Hattie Barton lives a settled and content life with her husband and two young daughters, but everything changes overnight when Charles dies in a freak accident on October 24, 1929, the day of the historic New York Stock Market crash. Reeling from her beloved husband’s shocking death, Hattie then discovers that Charles had made some risky investments and she is now virtually penniless. Hattie has to sell everything she owns, get a job, and move herself and her children into the small apartment of her stepson, Richard, who is also in mourning for his father.
Hattie and Richard deal with their emotions in different ways; unable to reconcile her anger at Charles’ seeming betrayal, Hattie drifts into an uneasy relationship with her new boss, Seth Snoddy, while Richard, a young lawyer, throws himself into investigating a crime (the real-life murder investigation of Greenville, SC, Sheriff Sam Willis). Eventually, Hattie and Richard come to terms with their loss and draw upon their individual strengths and the power of their family unit to rise above the circumstances and learn to hope again.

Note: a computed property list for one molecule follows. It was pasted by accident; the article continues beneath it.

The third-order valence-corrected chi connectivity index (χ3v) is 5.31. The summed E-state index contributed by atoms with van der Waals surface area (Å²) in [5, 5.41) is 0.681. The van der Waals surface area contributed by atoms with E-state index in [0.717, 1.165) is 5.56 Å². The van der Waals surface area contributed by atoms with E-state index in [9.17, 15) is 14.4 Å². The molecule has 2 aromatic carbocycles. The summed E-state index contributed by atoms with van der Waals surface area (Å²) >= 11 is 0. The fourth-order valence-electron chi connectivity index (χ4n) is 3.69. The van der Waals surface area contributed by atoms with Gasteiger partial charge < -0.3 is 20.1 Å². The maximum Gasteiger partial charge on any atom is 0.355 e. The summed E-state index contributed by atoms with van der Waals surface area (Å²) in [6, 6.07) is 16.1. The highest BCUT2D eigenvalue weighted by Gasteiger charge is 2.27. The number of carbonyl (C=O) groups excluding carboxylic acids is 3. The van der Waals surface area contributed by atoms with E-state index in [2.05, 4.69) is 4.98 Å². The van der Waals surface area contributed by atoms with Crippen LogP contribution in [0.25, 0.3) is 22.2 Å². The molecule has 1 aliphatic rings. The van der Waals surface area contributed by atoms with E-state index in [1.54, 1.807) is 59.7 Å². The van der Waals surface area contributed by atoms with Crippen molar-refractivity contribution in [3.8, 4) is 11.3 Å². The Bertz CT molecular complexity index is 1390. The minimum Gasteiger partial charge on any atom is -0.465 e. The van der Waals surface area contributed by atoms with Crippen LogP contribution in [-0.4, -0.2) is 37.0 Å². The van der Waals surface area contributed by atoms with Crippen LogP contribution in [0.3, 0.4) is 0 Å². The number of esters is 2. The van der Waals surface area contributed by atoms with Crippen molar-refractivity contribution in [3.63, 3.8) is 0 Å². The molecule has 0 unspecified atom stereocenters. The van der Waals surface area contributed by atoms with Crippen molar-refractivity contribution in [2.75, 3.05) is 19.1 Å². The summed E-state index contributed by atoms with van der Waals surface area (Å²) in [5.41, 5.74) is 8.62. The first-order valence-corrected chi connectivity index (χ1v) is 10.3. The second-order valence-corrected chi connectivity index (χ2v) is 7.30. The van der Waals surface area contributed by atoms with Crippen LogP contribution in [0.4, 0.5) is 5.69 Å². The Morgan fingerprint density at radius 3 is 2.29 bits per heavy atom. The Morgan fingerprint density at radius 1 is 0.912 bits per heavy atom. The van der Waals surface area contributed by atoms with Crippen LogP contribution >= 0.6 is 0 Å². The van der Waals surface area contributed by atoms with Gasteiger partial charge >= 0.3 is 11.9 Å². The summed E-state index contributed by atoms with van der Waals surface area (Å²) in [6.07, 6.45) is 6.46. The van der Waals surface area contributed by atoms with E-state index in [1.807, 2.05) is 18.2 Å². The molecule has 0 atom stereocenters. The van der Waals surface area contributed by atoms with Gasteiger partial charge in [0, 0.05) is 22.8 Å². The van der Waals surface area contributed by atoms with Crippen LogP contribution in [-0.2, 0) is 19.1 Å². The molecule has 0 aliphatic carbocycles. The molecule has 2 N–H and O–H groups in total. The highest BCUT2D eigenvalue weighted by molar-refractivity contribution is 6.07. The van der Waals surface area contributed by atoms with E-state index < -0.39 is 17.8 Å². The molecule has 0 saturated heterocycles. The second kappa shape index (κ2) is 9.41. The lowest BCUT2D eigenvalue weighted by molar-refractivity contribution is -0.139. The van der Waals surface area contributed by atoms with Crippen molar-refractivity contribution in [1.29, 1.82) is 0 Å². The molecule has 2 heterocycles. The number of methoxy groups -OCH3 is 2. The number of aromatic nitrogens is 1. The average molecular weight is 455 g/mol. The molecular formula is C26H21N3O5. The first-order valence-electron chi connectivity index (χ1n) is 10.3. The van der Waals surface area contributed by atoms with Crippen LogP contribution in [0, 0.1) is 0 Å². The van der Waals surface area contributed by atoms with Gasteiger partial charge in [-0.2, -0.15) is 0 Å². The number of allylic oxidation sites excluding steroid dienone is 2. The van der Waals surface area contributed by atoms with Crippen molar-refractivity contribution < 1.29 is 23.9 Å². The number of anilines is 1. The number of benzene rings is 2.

RISING ABOVE IT is the fourth installment in Katherine P. Stillerman’s Barton Family Series, and the good news is that one need not read the preceding novels (Hattie’s Place, In the Fullness of Time, Over the Mountain) to be able to quickly grasp where we are in the saga. This is mostly due to Stillerman’s skill in engaging the reader and the sweet simplicity of her prose, but also, unfortunately, due to the opening chapters occasionally drifting into “exposition dialogue”, a slightly plodding attempt to catch the reader up on important facts from the prior books by having the characters voice them. Some stilted lines aside, the story takes off running with the simultaneous events of the historical stock market crash and a genuinely surprising twist for a main character.
Although Stillerman’s pacing seems uneven at times–the description of the food at a picnic or what Hattie wears to a job interview takes up the same amount of space as the details of Charles’ accident– there is no question that she’s a born storyteller, drawing us into the world quickly and deftly and taking us on a true journey. Readers may yearn for a bit more of the background of the historical period than every detail of the murder trial, but the story’s main characters are good folks, well drawn and sympathetic.
Katherine P. Stillerman’s tender regard for her characters and the sweet simplicity of her prose makes RISING ABOVE IT an engaging read and the Barton family more than worthy of the reader’s time.
~Shari Simpson for IndieReader